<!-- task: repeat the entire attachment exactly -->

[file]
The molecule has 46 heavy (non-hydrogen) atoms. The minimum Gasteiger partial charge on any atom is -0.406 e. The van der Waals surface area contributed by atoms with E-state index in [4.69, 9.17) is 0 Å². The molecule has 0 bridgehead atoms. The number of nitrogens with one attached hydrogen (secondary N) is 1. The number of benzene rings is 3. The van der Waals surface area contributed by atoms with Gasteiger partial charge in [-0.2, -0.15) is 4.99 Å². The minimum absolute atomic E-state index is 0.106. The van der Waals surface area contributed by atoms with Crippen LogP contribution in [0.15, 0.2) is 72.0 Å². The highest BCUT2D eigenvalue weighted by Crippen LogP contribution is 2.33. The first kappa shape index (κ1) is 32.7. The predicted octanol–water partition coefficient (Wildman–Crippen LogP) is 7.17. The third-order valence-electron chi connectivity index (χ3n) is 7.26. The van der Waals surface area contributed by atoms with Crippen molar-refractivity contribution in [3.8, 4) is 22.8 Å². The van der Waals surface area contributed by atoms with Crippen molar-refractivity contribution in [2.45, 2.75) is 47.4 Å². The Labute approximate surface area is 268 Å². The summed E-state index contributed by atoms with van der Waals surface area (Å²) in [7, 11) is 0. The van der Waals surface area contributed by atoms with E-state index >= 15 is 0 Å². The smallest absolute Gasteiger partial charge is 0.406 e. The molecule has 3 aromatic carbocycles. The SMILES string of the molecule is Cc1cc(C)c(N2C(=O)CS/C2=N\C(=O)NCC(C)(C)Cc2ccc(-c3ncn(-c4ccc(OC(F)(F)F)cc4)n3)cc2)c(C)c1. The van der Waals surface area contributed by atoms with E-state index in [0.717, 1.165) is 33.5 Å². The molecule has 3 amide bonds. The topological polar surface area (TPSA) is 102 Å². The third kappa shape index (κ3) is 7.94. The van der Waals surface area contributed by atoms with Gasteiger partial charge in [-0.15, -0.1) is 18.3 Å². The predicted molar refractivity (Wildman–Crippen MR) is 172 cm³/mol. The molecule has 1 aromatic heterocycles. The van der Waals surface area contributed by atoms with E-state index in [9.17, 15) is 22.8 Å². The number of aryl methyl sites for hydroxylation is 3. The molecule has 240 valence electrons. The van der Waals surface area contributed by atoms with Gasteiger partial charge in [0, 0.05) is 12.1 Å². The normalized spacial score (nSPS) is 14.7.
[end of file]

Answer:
The molecule has 46 heavy (non-hydrogen) atoms. The minimum Gasteiger partial charge on any atom is -0.406 e. The van der Waals surface area contributed by atoms with E-state index in [4.69, 9.17) is 0 Å². The molecule has 0 bridgehead atoms. The number of nitrogens with one attached hydrogen (secondary N) is 1. The number of benzene rings is 3. The van der Waals surface area contributed by atoms with Gasteiger partial charge in [-0.2, -0.15) is 4.99 Å². The minimum absolute atomic E-state index is 0.106. The van der Waals surface area contributed by atoms with Crippen LogP contribution in [0.15, 0.2) is 72.0 Å². The highest BCUT2D eigenvalue weighted by Crippen LogP contribution is 2.33. The first kappa shape index (κ1) is 32.7. The predicted octanol–water partition coefficient (Wildman–Crippen LogP) is 7.17. The third-order valence-electron chi connectivity index (χ3n) is 7.26. The van der Waals surface area contributed by atoms with Crippen molar-refractivity contribution in [3.8, 4) is 22.8 Å². The van der Waals surface area contributed by atoms with Crippen molar-refractivity contribution in [2.45, 2.75) is 47.4 Å². The Labute approximate surface area is 268 Å². The summed E-state index contributed by atoms with van der Waals surface area (Å²) in [7, 11) is 0. The van der Waals surface area contributed by atoms with E-state index >= 15 is 0 Å². The smallest absolute Gasteiger partial charge is 0.406 e. The molecule has 3 aromatic carbocycles. The SMILES string of the molecule is Cc1cc(C)c(N2C(=O)CS/C2=N\C(=O)NCC(C)(C)Cc2ccc(-c3ncn(-c4ccc(OC(F)(F)F)cc4)n3)cc2)c(C)c1. The van der Waals surface area contributed by atoms with E-state index in [0.717, 1.165) is 33.5 Å². The molecule has 3 amide bonds. The topological polar surface area (TPSA) is 102 Å². The third kappa shape index (κ3) is 7.94. The van der Waals surface area contributed by atoms with Gasteiger partial charge in [-0.15, -0.1) is 18.3 Å². The predicted molar refractivity (Wildman–Crippen MR) is 172 cm³/mol. The molecule has 1 aromatic heterocycles. The van der Waals surface area contributed by atoms with E-state index in [9.17, 15) is 22.8 Å². The number of aryl methyl sites for hydroxylation is 3. The molecule has 240 valence electrons. The van der Waals surface area contributed by atoms with Gasteiger partial charge in [0, 0.05) is 12.1 Å². The normalized spacial score (nSPS) is 14.7.